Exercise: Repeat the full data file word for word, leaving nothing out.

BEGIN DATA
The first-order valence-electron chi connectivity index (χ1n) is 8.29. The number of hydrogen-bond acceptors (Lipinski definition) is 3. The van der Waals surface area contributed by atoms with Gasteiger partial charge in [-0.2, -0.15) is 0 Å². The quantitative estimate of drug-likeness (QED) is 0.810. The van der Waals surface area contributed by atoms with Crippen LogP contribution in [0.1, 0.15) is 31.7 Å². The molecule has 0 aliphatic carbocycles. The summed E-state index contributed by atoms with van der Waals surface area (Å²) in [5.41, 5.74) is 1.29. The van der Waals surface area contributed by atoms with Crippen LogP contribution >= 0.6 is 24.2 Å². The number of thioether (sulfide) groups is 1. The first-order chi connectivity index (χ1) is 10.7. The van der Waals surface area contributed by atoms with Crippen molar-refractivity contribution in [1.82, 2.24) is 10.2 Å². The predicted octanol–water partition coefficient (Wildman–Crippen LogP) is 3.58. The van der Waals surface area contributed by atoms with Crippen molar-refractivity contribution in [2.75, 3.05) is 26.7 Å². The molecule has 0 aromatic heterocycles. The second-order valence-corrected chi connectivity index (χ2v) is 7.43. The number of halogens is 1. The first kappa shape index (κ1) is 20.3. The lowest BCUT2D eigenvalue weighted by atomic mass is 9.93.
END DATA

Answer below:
The first-order valence-electron chi connectivity index (χ1n) is 8.29. The number of hydrogen-bond acceptors (Lipinski definition) is 3. The van der Waals surface area contributed by atoms with Gasteiger partial charge in [-0.2, -0.15) is 0 Å². The quantitative estimate of drug-likeness (QED) is 0.810. The van der Waals surface area contributed by atoms with Crippen LogP contribution in [0.1, 0.15) is 31.7 Å². The molecule has 0 aliphatic carbocycles. The summed E-state index contributed by atoms with van der Waals surface area (Å²) in [5.41, 5.74) is 1.29. The van der Waals surface area contributed by atoms with Crippen LogP contribution >= 0.6 is 24.2 Å². The number of thioether (sulfide) groups is 1. The first-order chi connectivity index (χ1) is 10.7. The van der Waals surface area contributed by atoms with Crippen molar-refractivity contribution in [1.82, 2.24) is 10.2 Å². The predicted octanol–water partition coefficient (Wildman–Crippen LogP) is 3.58. The van der Waals surface area contributed by atoms with Crippen molar-refractivity contribution in [2.75, 3.05) is 26.7 Å². The molecule has 0 aromatic heterocycles. The second-order valence-corrected chi connectivity index (χ2v) is 7.43. The number of halogens is 1. The first kappa shape index (κ1) is 20.3. The lowest BCUT2D eigenvalue weighted by atomic mass is 9.93.